Luz Eneida Garcia is a Casa Latina Board Member and former co-Director. We asked her to tell her Casa Latina Story.
My Casa Latina Story
by Luz Eneida Garcia
I came from Puerto Rico to Northampton on September 23, 1993 with my son Freddy and $500.00 in my bag to start a new life for both of us. One of my childhood friends had told me that Northampton was a nice place to live and also that Massachusetts had great support for families with children with special care needs. My son, Freddie, has moderate to severe cerebral palsy so we definitely needed services.
Soon after I came to Northampton, I started to access services from the system: Department of Transitional Assistance, MassHealth, Department of Public Health, Department of Developmental Services (previously, the Department of Mental Retardation), Housing Authority, Fuel Assistance, free English classes, among others. During this time, I was busy studying and taking care of Freddie. Trying to understand services and adjust to a new culture while unable to speak English was very stressful for me, especially without the support of my family.
Not until six years later, when the outreach worker from Casa Latina knocked on my apartment door, did I learn about Casa’s services. I attended an educational program about Latino women heroes. The outreach worker was very excited about the program and encouraged me to participate. At that time I had my older son with special care needs as well as two other boys, three years old and two months old. I had graduated from Holyoke Community College and been accepted by Smith College. I was depressed because I had just ended my relationship with the father of my two younger children, and I was overwhelmed by child care demands, especially for my disabled son. Also, my dream was to continue studying early child hood education; I felt it was a better choice than business administration, which I had studied in Puerto Rico, to allow me to work full time and take care of my three children.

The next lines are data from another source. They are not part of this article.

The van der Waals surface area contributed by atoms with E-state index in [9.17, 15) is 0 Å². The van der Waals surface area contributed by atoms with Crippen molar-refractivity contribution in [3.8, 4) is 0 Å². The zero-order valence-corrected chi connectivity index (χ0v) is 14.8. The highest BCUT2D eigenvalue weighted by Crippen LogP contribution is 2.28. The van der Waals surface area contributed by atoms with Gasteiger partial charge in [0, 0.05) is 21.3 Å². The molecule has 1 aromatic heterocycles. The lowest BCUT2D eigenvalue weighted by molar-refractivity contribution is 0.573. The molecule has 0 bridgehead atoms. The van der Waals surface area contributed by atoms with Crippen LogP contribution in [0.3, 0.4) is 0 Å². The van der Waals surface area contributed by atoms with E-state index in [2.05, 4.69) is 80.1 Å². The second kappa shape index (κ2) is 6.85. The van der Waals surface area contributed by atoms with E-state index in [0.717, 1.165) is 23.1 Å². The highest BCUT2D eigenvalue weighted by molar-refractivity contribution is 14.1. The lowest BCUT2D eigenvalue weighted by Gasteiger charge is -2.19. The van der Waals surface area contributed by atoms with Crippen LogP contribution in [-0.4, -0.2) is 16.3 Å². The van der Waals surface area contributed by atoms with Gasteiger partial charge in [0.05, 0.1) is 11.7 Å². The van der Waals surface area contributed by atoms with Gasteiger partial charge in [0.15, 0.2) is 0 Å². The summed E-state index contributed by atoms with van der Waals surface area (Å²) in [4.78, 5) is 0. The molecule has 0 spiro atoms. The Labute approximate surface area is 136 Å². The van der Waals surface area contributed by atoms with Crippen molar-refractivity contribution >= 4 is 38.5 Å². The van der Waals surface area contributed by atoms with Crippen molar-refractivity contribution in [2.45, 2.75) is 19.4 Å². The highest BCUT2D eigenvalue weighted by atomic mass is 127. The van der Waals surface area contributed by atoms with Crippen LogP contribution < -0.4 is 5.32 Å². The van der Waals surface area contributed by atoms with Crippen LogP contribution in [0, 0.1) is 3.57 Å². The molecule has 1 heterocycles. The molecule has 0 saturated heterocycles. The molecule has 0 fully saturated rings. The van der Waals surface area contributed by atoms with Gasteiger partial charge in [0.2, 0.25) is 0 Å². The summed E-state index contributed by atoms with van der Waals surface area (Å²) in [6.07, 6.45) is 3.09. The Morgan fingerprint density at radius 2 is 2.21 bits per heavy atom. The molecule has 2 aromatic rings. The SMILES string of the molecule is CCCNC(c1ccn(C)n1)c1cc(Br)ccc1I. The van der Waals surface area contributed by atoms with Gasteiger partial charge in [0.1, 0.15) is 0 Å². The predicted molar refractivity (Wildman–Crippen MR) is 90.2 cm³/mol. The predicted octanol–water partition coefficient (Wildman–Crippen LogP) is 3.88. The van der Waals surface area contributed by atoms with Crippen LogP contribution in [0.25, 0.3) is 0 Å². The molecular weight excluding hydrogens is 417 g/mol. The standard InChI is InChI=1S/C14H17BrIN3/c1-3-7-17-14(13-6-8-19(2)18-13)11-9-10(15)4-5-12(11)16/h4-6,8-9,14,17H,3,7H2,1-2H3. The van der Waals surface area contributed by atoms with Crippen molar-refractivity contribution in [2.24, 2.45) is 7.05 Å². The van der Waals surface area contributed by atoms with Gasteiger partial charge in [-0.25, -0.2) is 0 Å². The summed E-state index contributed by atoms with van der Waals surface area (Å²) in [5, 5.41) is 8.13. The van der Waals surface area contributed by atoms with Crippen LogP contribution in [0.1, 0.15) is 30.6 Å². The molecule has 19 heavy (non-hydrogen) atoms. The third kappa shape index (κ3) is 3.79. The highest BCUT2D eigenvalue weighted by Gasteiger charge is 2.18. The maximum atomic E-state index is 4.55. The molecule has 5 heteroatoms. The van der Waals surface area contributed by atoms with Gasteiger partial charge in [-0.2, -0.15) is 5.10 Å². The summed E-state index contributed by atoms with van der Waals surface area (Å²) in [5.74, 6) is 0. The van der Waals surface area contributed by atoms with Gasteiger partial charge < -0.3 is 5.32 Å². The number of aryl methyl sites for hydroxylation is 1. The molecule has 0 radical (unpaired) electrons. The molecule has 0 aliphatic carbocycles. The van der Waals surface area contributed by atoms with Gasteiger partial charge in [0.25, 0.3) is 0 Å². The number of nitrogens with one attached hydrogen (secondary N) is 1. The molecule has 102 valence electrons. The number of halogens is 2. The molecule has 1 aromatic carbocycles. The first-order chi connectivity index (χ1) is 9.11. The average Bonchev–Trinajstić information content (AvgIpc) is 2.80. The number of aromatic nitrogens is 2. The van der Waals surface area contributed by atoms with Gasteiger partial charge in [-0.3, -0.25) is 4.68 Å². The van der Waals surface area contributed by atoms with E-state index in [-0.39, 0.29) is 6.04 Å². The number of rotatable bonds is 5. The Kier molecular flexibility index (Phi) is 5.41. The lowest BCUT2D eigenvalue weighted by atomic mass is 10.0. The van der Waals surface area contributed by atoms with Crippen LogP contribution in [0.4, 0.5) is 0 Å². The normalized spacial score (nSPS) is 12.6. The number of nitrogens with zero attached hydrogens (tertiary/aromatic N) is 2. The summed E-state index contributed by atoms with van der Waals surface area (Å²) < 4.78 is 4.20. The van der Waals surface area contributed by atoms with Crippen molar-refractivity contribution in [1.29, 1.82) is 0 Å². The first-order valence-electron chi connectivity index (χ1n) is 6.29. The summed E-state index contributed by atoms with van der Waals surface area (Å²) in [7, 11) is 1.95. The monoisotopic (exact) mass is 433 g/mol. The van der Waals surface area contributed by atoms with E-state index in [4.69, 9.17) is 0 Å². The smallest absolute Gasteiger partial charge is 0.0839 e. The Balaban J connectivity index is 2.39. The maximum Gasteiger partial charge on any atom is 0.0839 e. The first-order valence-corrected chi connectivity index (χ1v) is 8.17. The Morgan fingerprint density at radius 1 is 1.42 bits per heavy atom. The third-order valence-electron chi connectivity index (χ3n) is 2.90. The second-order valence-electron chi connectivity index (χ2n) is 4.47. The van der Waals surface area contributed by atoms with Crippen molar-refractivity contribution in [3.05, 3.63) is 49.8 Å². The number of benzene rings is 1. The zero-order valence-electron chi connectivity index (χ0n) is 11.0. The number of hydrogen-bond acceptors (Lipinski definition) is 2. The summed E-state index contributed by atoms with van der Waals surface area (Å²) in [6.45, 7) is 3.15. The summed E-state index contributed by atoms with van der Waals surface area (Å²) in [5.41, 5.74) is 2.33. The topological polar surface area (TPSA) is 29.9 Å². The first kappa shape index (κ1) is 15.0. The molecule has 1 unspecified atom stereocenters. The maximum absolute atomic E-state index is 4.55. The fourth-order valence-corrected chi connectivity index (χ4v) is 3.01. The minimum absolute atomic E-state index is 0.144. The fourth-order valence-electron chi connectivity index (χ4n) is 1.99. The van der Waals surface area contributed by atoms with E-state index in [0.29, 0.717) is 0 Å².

I informed the outreach worker that my participation in the community education program was impossible, given my other responsibilities. How could I attend every Wednesday, from 6:00 to 8:00 pm for 12 weeks? They offered child care, transportation, and snacks, but for me it just seemed out of the question. She told me to think about it and call her if I decided to go; I thought “no way Jose.” But, she came back and knocked on the door again. The second time, she was even more enthusiastic about my participation. She repeated the same information, but, this time, she insisted that attending would help me get connected with other people from the Latino community, particularly other Latino women. She also said that I also would learn more about services and support for my family. She convinced me.
Once I went to the first meeting, I confirmed what the outreach worker was talking about. Yes, it was a great opportunity to learn about the Latino women heroes, but, for me more than anything, it was the opportunity to connect with the Latino families that I missed and needed so much. The people that were there could understand my culture, and that was very significant for me. I recognized that I was isolated and completely disconnected from the community where I lived. Attending Casa Latina’s community educational program changed my life.
For 15 years, I went to all the community educational programs that Casa presented. I was invited to be a member of Casa’s Board. It was my first such experience. They mentored me and supported me with child care. I learned about the organization and about the community. I became a Co-President of the Board, and then I became the Co-Director for Administration of the program. I always had very strong support from the members of the Board and the staff, but more than anything, I received support from the people of the community that I have always loved. I have always felt accepted in Northampton, as in Puerto Rico, not only by my Latino community but by the larger community where I live.
With everything that I leaned through the years that I was a participant in the programs, a member of the Board and the Co-Director for Administration of Casa Latina, I was able to grow in so many different ways. Today, I have my own house which I could buy thanks to the support of Community Action and the Northampton Housing Authority; I have a great job as a care coordinator of the Care Coordination Program of the Department of Public Health; and I have a happy family which is part of this beautiful community where we live.
Without the opportunity that the outreach worker from Casa Latina, Inc. gave me when she came back to knock on my door and insisted on the importance of making connections and becoming educated, this story might have had a different end. The truth is that I could not be happier that it was the way it was. Also, I share this happiness with other people of the community that have had similar experiences; it’s what gives me a real sense of community, where everyone can have the same opportunity to educate, connect, and grow. I thank Casa Latina, Inc. for its commitment to our Latino community.